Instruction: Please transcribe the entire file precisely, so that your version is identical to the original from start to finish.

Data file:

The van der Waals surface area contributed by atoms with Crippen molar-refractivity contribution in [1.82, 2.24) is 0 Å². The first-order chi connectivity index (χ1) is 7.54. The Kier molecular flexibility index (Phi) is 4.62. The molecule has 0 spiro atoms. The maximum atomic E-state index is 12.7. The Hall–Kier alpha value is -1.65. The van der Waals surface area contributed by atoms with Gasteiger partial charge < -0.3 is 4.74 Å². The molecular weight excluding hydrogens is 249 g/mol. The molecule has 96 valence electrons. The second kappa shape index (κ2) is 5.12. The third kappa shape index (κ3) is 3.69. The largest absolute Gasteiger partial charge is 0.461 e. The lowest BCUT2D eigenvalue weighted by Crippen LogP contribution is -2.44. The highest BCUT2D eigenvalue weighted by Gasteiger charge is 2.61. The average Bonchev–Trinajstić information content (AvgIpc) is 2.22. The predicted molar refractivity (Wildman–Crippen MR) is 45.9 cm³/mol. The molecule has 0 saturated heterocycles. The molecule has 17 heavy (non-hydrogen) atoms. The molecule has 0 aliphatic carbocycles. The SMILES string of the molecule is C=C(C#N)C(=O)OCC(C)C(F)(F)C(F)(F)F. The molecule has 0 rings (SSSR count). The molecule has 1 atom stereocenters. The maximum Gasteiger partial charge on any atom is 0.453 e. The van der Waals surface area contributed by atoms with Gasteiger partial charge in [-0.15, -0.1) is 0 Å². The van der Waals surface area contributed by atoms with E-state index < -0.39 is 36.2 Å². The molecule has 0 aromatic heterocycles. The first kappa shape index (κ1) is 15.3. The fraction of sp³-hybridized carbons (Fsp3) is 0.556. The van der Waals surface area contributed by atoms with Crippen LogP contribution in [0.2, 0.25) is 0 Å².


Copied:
The van der Waals surface area contributed by atoms with Crippen molar-refractivity contribution in [1.82, 2.24) is 0 Å². The first-order chi connectivity index (χ1) is 7.54. The Kier molecular flexibility index (Phi) is 4.62. The molecule has 0 spiro atoms. The maximum atomic E-state index is 12.7. The Hall–Kier alpha value is -1.65. The van der Waals surface area contributed by atoms with Gasteiger partial charge < -0.3 is 4.74 Å². The molecular weight excluding hydrogens is 249 g/mol. The molecule has 96 valence electrons. The second kappa shape index (κ2) is 5.12. The third kappa shape index (κ3) is 3.69. The largest absolute Gasteiger partial charge is 0.461 e. The lowest BCUT2D eigenvalue weighted by Crippen LogP contribution is -2.44. The highest BCUT2D eigenvalue weighted by Gasteiger charge is 2.61. The average Bonchev–Trinajstić information content (AvgIpc) is 2.22. The predicted molar refractivity (Wildman–Crippen MR) is 45.9 cm³/mol. The molecule has 0 saturated heterocycles. The molecule has 17 heavy (non-hydrogen) atoms. The molecule has 0 aliphatic carbocycles. The SMILES string of the molecule is C=C(C#N)C(=O)OCC(C)C(F)(F)C(F)(F)F. The molecule has 0 rings (SSSR count). The molecule has 1 atom stereocenters. The maximum Gasteiger partial charge on any atom is 0.453 e. The van der Waals surface area contributed by atoms with Gasteiger partial charge in [-0.15, -0.1) is 0 Å². The van der Waals surface area contributed by atoms with E-state index < -0.39 is 36.2 Å². The molecule has 0 aromatic heterocycles. The first kappa shape index (κ1) is 15.3. The fraction of sp³-hybridized carbons (Fsp3) is 0.556. The van der Waals surface area contributed by atoms with Crippen LogP contribution in [0.2, 0.25) is 0 Å².